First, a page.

'You've gotta be kidding me' I thought. I glanced at my watch to see I'd been racing for approximately 4h30mins. 'This is bad. This is really bad. I don't know if you can recover from this Gary? I think you've potentially already made mistakes that are going to haunt you for the rest of the race.'

The Greatest Magic Trick I've Ever Performed. Disappearing, Reappearing, Disappearing Quads.

I huge component of ultra running and more specifically 100 mile running is the ability to constantly and honestly assess your physical situation so that you can make appropriate decisions that ensure you are able to perform at your optimal level. I was struggling through some tough decisions and realizations that also forced me to question the first 4+ hours of my day. Had I gone out too hard? Was I running someone else's race without noticing it? Could I maintain my current slightly slower pace without cramping or would I have to slow further? Was my race effectively done? Would I be forced to drop out? Would I even finish this race today? How could this be happening to me? Quad strength and resilience was one thing I worked hard at and prided myself on, how in the world could that be my weak link on this day? Were my quads getting better or worse? How was my nutrition? How was my nutrition? How was my nutrition? How was my...

I'd been doing a decent job at staying in the optimal range of 200-300 calories an hour since the race had begun but I had been ignoring the overwhelming sense of hunger that would not subside no matter how many race food calories I injected. Looking back over my day in that moment I realized that I'd in fact eaten very little in advance of the 3pm start. It was now 7:30pm and I hadn't had much of a meal in nearly twelve hours. The mere recognition of this seemed to prompt an unsettled grumble in my belly as if it were calling for help. I had a Hammer bar in my pack so I reached back and promptly devoured it. Sure enough, some solid calories combined with the slightly slower pace and my quad cramping subsided. This small victory felt pretty huge in that moment and I high five'd myself in my mind for working my way through it.

What goes up must go down and on this ridge that meant going up again, and then down again, and then up, and down and up and down and up and down again, and then for good measure you went up a sixth distinct spine before finally dropping some 2700 feet in just over a mile with a maximum grade somewhere in the 57% range. From start to finish this approximate 12m / 19k section took three full hours. An hour after the first quad issues my quads started to speak to me again. Once more I managed to eat them back into submission.

When we finally dropped down off this ridge we hit pavement and flat runnable terrain again. Time to wake up the legs!

As I was approaching the mile thirty-three aid station in third place, while running paved roads through a small town, a Japanese runner wearing #113 came screaming past me like he was in a 10k road race. The only thing I could figure was that he was looking for the accolades that would come with arriving at the aid station in third place while also being the first Japanese runner. There was simply no way that he was running a smart race and his pace certainly wasn't sustainable so I wrote him off without a second thought. Turns out most of us did. Hara Yoshikazu wasn't one of the pre-race favorites and I knew this when he passed me. I'd paid attention to who my competition was and who I needed to be aware of. Hara was in fact running his very first 100 miler, though he had won a 100km trail race in a time of 6h33m, which is pretty nuts. This of course was all information that I would not be able to source until after the race. In that moment Hara was just a runner that I was certain would either DNF or slow considerably and struggle to finish at all.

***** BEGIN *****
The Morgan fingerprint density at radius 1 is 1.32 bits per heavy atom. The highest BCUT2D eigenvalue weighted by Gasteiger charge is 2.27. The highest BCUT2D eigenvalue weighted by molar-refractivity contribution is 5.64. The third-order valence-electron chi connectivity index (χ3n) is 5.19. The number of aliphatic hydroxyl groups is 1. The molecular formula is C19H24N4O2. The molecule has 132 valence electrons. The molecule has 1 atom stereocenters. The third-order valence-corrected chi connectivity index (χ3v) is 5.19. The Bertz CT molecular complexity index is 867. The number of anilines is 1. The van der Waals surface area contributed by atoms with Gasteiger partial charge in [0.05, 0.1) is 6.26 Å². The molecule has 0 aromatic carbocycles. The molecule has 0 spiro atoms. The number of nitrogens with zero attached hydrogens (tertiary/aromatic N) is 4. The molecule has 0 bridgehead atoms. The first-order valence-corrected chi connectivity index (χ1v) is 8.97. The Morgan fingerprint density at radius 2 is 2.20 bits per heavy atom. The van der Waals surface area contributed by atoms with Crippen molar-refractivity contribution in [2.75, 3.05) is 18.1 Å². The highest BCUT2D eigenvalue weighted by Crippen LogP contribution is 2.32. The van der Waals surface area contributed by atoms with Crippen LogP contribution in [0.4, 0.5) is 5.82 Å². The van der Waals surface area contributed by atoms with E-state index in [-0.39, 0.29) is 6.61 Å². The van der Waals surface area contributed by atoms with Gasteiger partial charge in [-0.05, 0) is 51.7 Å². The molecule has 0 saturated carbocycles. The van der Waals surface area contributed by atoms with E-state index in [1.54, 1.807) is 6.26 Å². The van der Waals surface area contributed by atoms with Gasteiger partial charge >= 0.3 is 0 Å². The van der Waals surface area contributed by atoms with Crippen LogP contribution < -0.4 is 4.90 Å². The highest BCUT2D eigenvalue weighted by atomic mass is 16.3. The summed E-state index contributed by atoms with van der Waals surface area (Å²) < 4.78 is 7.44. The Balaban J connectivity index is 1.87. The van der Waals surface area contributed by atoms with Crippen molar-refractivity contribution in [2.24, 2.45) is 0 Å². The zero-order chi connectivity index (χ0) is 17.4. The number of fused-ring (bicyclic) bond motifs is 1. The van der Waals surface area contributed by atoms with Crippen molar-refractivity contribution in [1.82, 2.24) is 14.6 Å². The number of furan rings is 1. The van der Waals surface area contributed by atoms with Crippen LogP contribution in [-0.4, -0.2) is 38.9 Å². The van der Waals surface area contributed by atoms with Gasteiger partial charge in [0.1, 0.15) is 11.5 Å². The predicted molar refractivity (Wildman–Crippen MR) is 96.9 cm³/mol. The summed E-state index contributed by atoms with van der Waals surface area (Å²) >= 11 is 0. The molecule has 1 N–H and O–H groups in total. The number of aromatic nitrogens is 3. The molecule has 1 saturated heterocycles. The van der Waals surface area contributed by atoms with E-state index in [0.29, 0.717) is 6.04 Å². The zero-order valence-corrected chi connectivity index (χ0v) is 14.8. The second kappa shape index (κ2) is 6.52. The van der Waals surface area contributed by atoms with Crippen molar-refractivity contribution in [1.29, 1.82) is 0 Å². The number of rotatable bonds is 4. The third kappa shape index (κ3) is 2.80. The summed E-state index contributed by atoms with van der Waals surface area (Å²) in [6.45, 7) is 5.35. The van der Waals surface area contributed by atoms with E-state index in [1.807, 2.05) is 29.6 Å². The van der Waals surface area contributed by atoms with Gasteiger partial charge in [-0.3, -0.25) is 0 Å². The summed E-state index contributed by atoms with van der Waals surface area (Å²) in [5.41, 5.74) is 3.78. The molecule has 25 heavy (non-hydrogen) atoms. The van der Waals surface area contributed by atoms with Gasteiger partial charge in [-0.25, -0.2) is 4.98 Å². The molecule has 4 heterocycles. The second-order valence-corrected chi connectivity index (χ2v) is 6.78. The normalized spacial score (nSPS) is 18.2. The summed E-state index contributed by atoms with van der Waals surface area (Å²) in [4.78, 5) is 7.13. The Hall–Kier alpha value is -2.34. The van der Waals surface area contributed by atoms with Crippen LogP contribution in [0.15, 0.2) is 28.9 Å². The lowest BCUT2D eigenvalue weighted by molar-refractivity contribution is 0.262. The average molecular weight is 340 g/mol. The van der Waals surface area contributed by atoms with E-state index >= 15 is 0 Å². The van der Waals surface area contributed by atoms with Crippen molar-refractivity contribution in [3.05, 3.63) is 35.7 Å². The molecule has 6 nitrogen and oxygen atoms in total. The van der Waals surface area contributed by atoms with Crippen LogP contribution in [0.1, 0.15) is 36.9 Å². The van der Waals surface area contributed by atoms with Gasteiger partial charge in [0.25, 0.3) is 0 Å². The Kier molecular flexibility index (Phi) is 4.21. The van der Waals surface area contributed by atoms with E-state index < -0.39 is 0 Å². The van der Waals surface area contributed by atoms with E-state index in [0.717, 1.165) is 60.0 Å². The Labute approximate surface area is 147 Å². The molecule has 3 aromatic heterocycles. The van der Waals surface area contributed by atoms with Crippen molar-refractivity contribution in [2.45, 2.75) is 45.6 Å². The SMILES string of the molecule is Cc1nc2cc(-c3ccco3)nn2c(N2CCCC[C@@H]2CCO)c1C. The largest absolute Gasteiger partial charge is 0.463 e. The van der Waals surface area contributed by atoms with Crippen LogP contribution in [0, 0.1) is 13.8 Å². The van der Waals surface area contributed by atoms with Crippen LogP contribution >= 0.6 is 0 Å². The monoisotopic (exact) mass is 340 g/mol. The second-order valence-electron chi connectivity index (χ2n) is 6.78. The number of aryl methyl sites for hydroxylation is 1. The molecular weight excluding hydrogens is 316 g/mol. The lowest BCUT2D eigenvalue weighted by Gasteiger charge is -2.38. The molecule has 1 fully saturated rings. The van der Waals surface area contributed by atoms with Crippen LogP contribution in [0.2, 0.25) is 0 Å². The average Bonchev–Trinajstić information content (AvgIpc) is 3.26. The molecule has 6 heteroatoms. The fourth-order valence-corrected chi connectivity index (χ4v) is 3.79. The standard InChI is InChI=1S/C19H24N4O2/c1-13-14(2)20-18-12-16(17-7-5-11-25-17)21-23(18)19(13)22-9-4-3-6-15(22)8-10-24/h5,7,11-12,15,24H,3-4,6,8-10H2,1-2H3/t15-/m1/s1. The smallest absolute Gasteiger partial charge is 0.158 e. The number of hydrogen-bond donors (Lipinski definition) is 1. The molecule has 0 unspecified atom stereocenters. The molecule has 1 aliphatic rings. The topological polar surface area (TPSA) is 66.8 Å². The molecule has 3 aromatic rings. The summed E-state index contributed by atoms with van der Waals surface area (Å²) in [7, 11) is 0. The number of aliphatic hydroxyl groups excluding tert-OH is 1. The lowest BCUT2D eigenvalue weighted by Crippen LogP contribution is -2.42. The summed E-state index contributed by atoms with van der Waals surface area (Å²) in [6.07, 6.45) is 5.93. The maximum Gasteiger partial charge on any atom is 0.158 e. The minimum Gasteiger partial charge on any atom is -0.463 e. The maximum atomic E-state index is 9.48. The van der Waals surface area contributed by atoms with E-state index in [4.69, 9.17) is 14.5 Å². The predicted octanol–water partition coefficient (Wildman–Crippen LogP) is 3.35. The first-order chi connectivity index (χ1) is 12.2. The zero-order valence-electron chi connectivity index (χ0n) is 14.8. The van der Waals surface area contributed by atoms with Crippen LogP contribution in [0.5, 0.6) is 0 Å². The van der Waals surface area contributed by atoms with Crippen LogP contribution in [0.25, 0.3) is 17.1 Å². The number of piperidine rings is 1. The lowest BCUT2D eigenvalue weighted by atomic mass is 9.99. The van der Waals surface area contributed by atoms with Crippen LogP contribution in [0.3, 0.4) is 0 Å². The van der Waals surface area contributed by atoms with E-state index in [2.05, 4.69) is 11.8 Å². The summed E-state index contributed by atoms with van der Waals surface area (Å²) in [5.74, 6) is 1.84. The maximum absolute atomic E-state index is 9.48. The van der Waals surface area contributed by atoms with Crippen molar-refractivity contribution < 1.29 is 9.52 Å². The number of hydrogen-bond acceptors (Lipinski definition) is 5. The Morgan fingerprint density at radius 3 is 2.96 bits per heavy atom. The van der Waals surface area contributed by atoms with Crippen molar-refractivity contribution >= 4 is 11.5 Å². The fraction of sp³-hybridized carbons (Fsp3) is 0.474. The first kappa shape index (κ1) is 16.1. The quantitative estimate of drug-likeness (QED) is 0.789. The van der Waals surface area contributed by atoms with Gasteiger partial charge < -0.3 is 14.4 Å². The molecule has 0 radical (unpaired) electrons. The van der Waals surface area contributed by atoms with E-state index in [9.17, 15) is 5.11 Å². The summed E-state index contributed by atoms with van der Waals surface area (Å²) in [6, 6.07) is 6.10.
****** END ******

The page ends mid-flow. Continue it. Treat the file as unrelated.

Shinpei Koseki
I hit the aid station in fourth, thirteen minutes behind defending champion and pre-race favorite Julien Chorier, 4m30s behind Cyril, and now one minute behind Hara. The race was six and a half hours old and I was exactly where I was hoping to be. Heading to Japan I had every faith in my abilities as a 100 mile runner over mountainous terrain, and after training with last year's second place finisher Adam Campbell I had every confidence that I was strong enough and healthy enough to challenge for the lead and a hopeful podium finish. The race was still in its infancy but I felt like I'd dodged a bullet with my quad issues, and once I saw my amazing Salomon support crew and they provided me with a triangle of rice wrapped in seaweed it only served to confirm my earlier findings. My quads had started to seize from a lack of overall calories on the day, not a lack of per hour racing calories, and getting solid food into my stomach was like riding on the wings of a unicorn...or at least how I'd envision that to feel. My spirits were buoyed by a simple 300 calorie reward and my legs seemed to forget that they'd threatened to leave me for dead just an hour earlier. (I've been told that if I don't correct Unicorn to Pegasus that I won't be getting married in Sept...OR Unipeg, greatest creature ever not created)

The next twenty-two miles of the course, bringing us up to the midway point, were predominantly paved and with a continual slightly uphill grade. This was the longest sustained runnable section of the entire race. Adam had told me about the UTMF course and how sections of flat'ish pavement were interspersed relentlessly with super steep mountain terrain. In training I'd run a 50km road run on a near weekly basis for the last few months. This wasn't as much about developing any additional foot speed as it was about training my mind to handle the monotony of this task at hand. I needed to learn how to zone out and click off kilometers for hours on end without a single excuse to walk, hike, or stop for any reason. This training was now paying dividends for as much as I continually wanted to stop and walk this section of the course there was simply no physical reason to do so.